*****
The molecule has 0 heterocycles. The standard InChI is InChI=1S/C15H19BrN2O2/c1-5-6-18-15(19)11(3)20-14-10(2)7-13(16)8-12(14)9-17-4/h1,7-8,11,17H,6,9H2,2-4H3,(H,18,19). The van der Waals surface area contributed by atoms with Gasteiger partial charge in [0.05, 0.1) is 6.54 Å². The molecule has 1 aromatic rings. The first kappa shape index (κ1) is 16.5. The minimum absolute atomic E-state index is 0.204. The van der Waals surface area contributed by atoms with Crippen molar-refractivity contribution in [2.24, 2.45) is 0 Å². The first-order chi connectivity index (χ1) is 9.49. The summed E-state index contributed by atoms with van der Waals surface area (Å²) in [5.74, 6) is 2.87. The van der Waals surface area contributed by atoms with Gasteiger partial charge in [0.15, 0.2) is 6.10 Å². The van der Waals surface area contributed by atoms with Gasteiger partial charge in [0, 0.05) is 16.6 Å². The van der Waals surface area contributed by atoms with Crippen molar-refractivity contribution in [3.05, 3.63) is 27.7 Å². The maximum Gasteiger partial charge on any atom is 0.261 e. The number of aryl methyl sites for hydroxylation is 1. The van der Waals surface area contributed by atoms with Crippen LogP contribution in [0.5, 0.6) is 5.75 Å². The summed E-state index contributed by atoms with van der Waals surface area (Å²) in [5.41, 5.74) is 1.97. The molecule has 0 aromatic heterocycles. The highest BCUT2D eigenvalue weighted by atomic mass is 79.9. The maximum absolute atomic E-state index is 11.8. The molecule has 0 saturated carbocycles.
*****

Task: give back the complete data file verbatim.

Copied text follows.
The molecule has 0 heterocycles. The standard InChI is InChI=1S/C15H19BrN2O2/c1-5-6-18-15(19)11(3)20-14-10(2)7-13(16)8-12(14)9-17-4/h1,7-8,11,17H,6,9H2,2-4H3,(H,18,19). The van der Waals surface area contributed by atoms with Gasteiger partial charge in [0.05, 0.1) is 6.54 Å². The molecule has 1 aromatic rings. The first kappa shape index (κ1) is 16.5. The minimum absolute atomic E-state index is 0.204. The van der Waals surface area contributed by atoms with Crippen molar-refractivity contribution in [2.24, 2.45) is 0 Å². The first-order chi connectivity index (χ1) is 9.49. The summed E-state index contributed by atoms with van der Waals surface area (Å²) in [5.74, 6) is 2.87. The van der Waals surface area contributed by atoms with Gasteiger partial charge in [0.15, 0.2) is 6.10 Å². The van der Waals surface area contributed by atoms with Gasteiger partial charge in [0, 0.05) is 16.6 Å². The van der Waals surface area contributed by atoms with Crippen molar-refractivity contribution in [3.05, 3.63) is 27.7 Å². The maximum Gasteiger partial charge on any atom is 0.261 e. The number of aryl methyl sites for hydroxylation is 1. The van der Waals surface area contributed by atoms with Crippen LogP contribution in [0.5, 0.6) is 5.75 Å². The summed E-state index contributed by atoms with van der Waals surface area (Å²) in [5.41, 5.74) is 1.97. The molecule has 0 aromatic heterocycles. The highest BCUT2D eigenvalue weighted by atomic mass is 79.9. The maximum absolute atomic E-state index is 11.8. The molecule has 0 saturated carbocycles.